Sagrada is one of the best dice-drafting games on the market. It makes excellent use of the inherent randomness of dice while still providing copious opportunities for strategic thinking and long-term planning. It’s also a visually appealing game, easy to learn but displaying more depth the more you play it—especially by making players think about how early choices may restrict their options later. And it’s about building stained-glass windows. Delightful.
These days, there’s a digital version of Sagrada out from Dire Wolf Digital, maker of several of the best digital board game adaptations on the market (including 2019’s Raiders of the North Sea and Yellow & Yangtze, which were both on my list of the best board game apps of 2019).
The base game of Sagrada allows two to four players to collect dice that are then placed on their individual 4×5 grids. Some spaces show specific colors or die values (but not both) that you must match in order to place something there. The game lasts ten rounds. In each round, the start player will roll two dice per player plus one more, after which the players choose dice in a snake draft (so, with three players, the players would draft in order 1-2-3 and then 3-2-1) and place them on their boards.
There are limits, though. The first die you place must be somewhere on one of the 12 edge spaces; all dice afterwards must be placed orthogonally or diagonally adjacent to a die you’ve already placed. You can’t place two dice of the same color or same value next to each other, and you have to match anything already printed on your screen.
There are also three Tools available in each game, each of which costs you one or two favor tokens to use (you’ll probably get to use them a maximum of three times, if that). The Tools let you do something that would otherwise violate the rules—moving a die you’ve already placed, ignoring a color restriction on your screen, or flipping a die to its opposite face value, for example.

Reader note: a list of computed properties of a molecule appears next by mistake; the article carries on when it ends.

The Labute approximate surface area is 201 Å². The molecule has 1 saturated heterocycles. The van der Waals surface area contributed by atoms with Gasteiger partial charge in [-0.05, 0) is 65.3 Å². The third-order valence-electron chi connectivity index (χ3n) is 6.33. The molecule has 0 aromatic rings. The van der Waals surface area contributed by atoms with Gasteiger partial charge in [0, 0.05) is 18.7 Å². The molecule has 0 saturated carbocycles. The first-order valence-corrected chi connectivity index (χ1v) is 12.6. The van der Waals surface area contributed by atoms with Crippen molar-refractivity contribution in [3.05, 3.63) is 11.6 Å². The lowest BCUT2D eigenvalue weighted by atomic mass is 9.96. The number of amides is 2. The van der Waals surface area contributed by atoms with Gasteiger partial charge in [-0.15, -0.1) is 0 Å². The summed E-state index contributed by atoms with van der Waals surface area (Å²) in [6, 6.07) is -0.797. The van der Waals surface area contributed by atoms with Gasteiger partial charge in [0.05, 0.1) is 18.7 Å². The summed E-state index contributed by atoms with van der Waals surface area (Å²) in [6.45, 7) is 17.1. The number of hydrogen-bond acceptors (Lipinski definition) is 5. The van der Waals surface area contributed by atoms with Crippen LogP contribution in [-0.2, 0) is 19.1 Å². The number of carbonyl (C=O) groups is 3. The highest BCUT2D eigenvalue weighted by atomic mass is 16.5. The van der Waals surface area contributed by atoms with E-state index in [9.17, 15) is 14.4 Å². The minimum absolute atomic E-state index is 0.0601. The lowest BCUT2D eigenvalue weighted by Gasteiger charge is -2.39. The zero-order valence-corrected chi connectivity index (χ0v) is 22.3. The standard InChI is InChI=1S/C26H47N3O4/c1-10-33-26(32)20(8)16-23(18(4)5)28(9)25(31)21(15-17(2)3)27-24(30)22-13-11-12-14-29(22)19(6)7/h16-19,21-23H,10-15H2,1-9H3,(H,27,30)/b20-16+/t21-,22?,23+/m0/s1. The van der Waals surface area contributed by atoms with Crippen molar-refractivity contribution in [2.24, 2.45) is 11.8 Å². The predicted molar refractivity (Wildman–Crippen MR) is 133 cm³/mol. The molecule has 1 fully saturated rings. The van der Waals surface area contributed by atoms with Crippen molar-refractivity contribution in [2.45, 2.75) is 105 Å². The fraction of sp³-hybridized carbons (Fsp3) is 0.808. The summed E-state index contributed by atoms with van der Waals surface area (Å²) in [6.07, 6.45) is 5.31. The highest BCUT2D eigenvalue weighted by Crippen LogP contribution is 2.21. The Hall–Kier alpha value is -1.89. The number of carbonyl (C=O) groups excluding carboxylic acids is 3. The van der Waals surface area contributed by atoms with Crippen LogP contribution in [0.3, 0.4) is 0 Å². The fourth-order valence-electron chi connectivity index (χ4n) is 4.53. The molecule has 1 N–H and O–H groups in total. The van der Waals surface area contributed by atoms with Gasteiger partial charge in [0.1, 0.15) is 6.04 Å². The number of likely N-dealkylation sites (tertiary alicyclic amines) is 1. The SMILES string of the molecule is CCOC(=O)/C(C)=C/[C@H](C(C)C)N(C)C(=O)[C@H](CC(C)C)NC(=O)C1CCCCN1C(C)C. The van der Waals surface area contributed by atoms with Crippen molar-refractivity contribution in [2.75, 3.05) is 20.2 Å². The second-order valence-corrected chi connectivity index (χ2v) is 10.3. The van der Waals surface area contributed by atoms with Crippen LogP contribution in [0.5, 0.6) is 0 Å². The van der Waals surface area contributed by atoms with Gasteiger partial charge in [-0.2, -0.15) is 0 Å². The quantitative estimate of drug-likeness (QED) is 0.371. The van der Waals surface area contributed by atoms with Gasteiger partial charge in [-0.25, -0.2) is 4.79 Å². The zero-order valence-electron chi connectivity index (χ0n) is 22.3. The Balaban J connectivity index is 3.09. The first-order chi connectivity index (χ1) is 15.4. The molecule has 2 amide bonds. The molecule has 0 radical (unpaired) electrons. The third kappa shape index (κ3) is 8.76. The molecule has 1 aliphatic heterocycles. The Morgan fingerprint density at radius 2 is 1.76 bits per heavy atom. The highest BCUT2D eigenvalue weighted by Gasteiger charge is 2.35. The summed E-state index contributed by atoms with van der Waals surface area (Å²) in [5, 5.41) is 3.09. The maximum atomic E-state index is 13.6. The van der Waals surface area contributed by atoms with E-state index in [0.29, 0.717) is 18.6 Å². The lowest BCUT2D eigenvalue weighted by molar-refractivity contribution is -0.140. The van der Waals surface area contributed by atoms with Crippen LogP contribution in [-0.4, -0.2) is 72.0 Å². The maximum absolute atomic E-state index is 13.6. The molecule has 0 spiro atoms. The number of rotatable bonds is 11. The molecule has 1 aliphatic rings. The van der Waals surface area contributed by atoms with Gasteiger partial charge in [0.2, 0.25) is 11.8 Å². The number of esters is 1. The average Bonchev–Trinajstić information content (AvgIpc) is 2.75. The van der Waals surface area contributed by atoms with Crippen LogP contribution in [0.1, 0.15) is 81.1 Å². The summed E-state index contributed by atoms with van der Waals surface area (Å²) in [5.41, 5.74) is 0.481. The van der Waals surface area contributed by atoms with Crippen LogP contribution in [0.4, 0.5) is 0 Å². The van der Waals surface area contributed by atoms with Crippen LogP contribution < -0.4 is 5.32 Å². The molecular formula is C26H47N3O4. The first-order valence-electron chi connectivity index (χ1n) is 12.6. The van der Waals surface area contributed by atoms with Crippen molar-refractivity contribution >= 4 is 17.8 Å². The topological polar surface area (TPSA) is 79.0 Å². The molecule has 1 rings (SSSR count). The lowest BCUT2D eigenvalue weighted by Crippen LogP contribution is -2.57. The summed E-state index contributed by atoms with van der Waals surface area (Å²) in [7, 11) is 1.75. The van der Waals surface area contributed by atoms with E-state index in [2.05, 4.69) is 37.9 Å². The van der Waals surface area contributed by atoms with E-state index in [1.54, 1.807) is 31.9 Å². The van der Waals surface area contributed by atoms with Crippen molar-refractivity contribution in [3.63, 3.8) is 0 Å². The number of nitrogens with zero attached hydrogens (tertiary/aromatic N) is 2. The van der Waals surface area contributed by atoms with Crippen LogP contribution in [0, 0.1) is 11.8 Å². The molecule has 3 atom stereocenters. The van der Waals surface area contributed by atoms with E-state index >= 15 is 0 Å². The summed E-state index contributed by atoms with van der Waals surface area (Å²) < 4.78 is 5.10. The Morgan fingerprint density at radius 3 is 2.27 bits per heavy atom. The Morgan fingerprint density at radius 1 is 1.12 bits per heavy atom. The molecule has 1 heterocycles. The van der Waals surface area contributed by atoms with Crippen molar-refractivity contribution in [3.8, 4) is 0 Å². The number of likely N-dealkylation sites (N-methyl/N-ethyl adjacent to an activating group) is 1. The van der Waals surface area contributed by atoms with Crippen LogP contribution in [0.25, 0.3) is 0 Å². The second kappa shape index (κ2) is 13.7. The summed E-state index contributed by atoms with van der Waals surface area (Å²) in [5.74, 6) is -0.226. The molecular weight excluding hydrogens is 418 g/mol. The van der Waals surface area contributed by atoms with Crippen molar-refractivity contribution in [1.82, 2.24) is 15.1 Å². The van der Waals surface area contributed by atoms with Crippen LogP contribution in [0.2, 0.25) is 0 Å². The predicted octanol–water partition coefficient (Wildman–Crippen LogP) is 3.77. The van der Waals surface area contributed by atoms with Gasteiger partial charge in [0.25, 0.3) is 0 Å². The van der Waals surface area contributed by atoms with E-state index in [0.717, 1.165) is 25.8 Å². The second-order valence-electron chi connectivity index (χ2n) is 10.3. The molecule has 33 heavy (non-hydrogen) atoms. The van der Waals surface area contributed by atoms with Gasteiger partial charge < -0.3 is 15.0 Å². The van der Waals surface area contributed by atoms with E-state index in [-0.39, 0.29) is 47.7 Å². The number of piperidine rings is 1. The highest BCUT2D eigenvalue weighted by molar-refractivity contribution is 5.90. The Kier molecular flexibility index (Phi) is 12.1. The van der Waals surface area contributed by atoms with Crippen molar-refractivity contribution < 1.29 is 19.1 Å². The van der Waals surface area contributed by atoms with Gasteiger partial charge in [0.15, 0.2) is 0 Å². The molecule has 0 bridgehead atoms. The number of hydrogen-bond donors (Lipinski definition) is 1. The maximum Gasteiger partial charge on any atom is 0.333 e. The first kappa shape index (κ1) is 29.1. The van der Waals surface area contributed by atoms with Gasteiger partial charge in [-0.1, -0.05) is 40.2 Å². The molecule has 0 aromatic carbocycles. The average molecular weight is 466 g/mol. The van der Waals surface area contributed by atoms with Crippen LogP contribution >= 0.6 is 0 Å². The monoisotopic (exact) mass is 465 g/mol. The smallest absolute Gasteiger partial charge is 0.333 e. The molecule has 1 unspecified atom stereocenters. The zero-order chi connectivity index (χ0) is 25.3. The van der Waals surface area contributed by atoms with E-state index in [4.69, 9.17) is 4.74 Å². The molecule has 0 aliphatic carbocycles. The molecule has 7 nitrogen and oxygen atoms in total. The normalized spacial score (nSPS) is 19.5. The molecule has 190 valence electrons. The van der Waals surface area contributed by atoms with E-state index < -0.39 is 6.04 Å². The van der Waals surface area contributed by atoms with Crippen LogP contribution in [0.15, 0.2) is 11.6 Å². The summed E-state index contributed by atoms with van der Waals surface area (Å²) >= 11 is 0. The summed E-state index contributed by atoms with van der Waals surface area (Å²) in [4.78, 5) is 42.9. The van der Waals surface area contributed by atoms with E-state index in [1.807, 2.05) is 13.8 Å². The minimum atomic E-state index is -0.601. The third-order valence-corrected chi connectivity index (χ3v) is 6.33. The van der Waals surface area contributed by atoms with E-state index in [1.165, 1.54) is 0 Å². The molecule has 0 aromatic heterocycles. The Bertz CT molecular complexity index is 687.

Each player gets a private objective at the start of the game, which awards points equal to the sum of the face values of all their placed dice of one specific color. Then, all players score the game’s three public objectives, which reward you for avoiding repeat colors or values in rows or columns, or for how many pairs of dice you have with specific values (1-2, 3-4, or 5-6), or for how many times you put dice of the same color diagonally adjacent to each other. You lose one point for each unfilled space on your grid.
The app gets all of the salient information on to one screen for you to see at a glance, with icons rather than text representing the various end-game bonuses and the three tools available to use in that game. You can see text descriptions on Steam by moving the cursor over each item, at which point you get the full text from the card in the physical game. Once you’ve played a few times, the icons for the objectives are easy to grasp at a glance. (The icons for the tools are a bit more arcane; even after multiple plays, I generally didn’t remember what those icons meant.)
The app offers local pass-and-play, local play versus AI opponents, and asynchronous online play. The AI opponents are fair, coming in three levels but with the medium players closer to “easy” and the hard AI players good but inconsistent, sometimes missing opportunities to use tools or take dice late in the game that might score an additional objective. Online play has been scant during Early Access testing but the app itself works fine, with options for private and public games and notifications when it’s your turn.
Sagrada itself is very color-centric, making the app visually appealing with its cute-but-functional animations. (The app also offers a Color-Blind Mode where each color has a unique pattern on it.) The most useful function by far is the way the app tells you when and where you have a legal play, although the key decision is really which space will be most advantageous without restricting future dice placements.
Dire Wolf’s board game apps have just about all been outstanding—the only ones I don’t care for are the ones where I don’t like the underlying game. Sagrada is another hit, maybe the company’s best yet because the game itself was already so good.
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